Only recently I was thinking about my life and the decisions I had made to get to where I am now. Last year I turned 50 and this year I retire from my medical career, so it's not surprising I may be doing a little reflecting. Which got me thinking about what each decade of my life had meant for me, and where this decade will take me.
Obviously the first 2 decades were for growing up. I left home at 17 to go to university and never looked back.
In my 20s I finished my university degree and began working, but I was still trying to decide exactly where my career path would take me. I travelled overseas for 2 years (one day these adventures will all wind up on the blog) and on a beach in Dahab Egypt, whilst teaching a young bedouin girl with only one eye how to make friendship bracelets, I decided that a career in public health/3rd world medicine was what I'd like to do. Since most people working in this field back then were obstetricians or paediatricians, when I returned to Australia I began that path - in my case paediatrics.
So my 20s were about working out who I was and who I wanted to be.
At some point I turned 30, and had the sudden realisation that here I was, single, with no financial security. It was time to let go of the fairy tale dream of meet a man, settle down, buy a house, have children, live happily ever after. Sure that might still happen, but tying my financial security to a relationship suddenly seemed a bit foolhardy. Pragmatism rearing its head, within 2 weeks of my 30th birthday I'd bought a house!!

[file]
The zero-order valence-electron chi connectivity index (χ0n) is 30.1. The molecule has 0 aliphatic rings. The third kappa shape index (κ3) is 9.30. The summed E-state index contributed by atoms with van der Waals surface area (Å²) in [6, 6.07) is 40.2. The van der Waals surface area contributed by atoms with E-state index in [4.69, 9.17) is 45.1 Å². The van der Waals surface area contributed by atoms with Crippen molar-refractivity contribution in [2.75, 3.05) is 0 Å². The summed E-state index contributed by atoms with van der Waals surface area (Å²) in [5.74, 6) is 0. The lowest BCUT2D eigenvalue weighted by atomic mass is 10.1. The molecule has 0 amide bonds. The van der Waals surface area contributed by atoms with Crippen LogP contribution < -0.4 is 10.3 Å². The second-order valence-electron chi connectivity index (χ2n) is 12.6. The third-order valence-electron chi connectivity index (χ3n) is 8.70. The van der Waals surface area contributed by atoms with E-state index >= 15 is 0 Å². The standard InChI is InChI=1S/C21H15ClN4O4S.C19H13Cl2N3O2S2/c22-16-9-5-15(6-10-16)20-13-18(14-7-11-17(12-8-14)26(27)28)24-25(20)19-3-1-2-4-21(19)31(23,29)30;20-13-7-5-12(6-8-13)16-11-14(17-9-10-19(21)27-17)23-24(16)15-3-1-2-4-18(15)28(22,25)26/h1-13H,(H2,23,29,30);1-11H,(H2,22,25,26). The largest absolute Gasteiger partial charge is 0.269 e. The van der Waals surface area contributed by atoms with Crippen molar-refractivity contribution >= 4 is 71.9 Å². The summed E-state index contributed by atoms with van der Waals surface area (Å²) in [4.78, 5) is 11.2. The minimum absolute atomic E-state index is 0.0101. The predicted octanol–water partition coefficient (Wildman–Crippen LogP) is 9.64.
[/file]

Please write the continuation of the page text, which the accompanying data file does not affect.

My 30s was the decade of career, although there were many dips in that journey. I did a Masters in Public Health, which got my thinking all muddled up and made passing an individualistic Paediatric Fellowship exam rather difficult. I got through the theory exams fine, and then barely failed my clinicals, but by then I was seeing a new path emerging so I gave the Paediatrics away and began my new career in Aboriginal Health. This turned out to be the right choice: just the right mixture of interesting medicine and public health, and "third world" at times too. Even better, it was paid well. It still irks me that so few Australian doctors care enough to work in Aboriginal Health, somehow thinking it's "too hard" for them. It's not hard, and it's incredibly rewarding, and I don't regret one moment of my time working with and for the first peoples of Australia.
My 30s also saw me working further on setting up my financial future, through investments and tax minimisation, and accumulating wealth. Sadly, no man in shining armour turned up either!
By the time I hit 40 I had moved to Geraldton WA and settled in to my job working for an Aboriginal Medical Service. I had also bought a beach house and I think I would characterise my 40s as a decade of nesting. Settling in to a place, renovating, caringly nurturing a garden. Building both my spiritual and material wealth, finding a balance between work and leisure, enjoying great friendships, eating healthy food and exercising regularly, and beginning to travel more extensively. Also finding my inner ski goddess!!
My 50s will be about dancing. I have borrowed this idea from a book by Michael Katakis: A Thousand Shards of Glass, which is a book of essays on the decline of America and American people into an uncaring plutocracy with little compassion for anyone but the self interest of the mega wealthy. It is a deeply critical look at the failure of Americans to protest against the rising interests of big corporations, the war mongering, and complete lack of moral ethics. I see huge similarities with our current government in Australia, but am hopeful that we will rise up as decent Australians and do something about it. Or else we are doomed.